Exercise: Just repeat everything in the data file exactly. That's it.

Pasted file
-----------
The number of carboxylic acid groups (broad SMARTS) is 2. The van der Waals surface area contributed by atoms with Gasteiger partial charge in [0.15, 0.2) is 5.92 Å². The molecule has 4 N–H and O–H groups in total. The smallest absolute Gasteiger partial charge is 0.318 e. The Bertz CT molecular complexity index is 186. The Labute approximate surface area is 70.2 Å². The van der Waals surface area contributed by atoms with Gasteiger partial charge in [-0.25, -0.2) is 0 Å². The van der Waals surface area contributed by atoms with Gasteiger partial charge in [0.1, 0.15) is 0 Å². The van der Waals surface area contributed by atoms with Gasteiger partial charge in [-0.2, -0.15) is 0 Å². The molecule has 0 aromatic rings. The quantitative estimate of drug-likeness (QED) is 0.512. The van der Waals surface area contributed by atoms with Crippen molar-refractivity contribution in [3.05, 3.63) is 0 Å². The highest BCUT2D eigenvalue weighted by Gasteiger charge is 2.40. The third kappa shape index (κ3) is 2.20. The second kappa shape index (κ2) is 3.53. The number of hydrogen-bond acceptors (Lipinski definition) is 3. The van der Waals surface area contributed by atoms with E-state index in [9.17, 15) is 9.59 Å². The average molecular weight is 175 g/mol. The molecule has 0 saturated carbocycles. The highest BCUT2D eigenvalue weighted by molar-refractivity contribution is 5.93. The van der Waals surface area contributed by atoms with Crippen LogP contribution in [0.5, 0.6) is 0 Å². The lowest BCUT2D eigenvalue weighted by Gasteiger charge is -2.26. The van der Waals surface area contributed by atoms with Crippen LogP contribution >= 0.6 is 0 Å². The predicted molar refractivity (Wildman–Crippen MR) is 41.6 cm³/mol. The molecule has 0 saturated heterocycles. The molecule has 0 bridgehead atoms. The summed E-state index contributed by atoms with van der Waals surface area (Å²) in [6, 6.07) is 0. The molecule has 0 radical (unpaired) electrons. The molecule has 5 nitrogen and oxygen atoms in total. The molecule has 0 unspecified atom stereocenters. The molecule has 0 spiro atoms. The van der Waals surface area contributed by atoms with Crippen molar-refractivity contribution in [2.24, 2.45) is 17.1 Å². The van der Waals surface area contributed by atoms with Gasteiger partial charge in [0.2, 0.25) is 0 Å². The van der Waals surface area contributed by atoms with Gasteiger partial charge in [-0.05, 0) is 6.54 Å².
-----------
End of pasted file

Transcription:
The number of carboxylic acid groups (broad SMARTS) is 2. The van der Waals surface area contributed by atoms with Gasteiger partial charge in [0.15, 0.2) is 5.92 Å². The molecule has 4 N–H and O–H groups in total. The smallest absolute Gasteiger partial charge is 0.318 e. The Bertz CT molecular complexity index is 186. The Labute approximate surface area is 70.2 Å². The van der Waals surface area contributed by atoms with Gasteiger partial charge in [-0.25, -0.2) is 0 Å². The van der Waals surface area contributed by atoms with Gasteiger partial charge in [0.1, 0.15) is 0 Å². The van der Waals surface area contributed by atoms with Gasteiger partial charge in [-0.2, -0.15) is 0 Å². The molecule has 0 aromatic rings. The quantitative estimate of drug-likeness (QED) is 0.512. The van der Waals surface area contributed by atoms with Crippen molar-refractivity contribution in [3.05, 3.63) is 0 Å². The highest BCUT2D eigenvalue weighted by Gasteiger charge is 2.40. The third kappa shape index (κ3) is 2.20. The second kappa shape index (κ2) is 3.53. The number of hydrogen-bond acceptors (Lipinski definition) is 3. The van der Waals surface area contributed by atoms with E-state index in [9.17, 15) is 9.59 Å². The average molecular weight is 175 g/mol. The molecule has 0 saturated carbocycles. The highest BCUT2D eigenvalue weighted by molar-refractivity contribution is 5.93. The van der Waals surface area contributed by atoms with Crippen LogP contribution in [0.5, 0.6) is 0 Å². The lowest BCUT2D eigenvalue weighted by Gasteiger charge is -2.26. The van der Waals surface area contributed by atoms with Crippen LogP contribution >= 0.6 is 0 Å². The predicted molar refractivity (Wildman–Crippen MR) is 41.6 cm³/mol. The molecule has 0 saturated heterocycles. The molecule has 0 bridgehead atoms. The summed E-state index contributed by atoms with van der Waals surface area (Å²) in [6, 6.07) is 0. The molecule has 0 radical (unpaired) electrons. The molecule has 5 nitrogen and oxygen atoms in total. The molecule has 0 unspecified atom stereocenters. The molecule has 0 spiro atoms. The van der Waals surface area contributed by atoms with Crippen molar-refractivity contribution in [2.24, 2.45) is 17.1 Å². The van der Waals surface area contributed by atoms with Gasteiger partial charge in [0.2, 0.25) is 0 Å². The van der Waals surface area contributed by atoms with Gasteiger partial charge in [-0.05, 0) is 6.54 Å².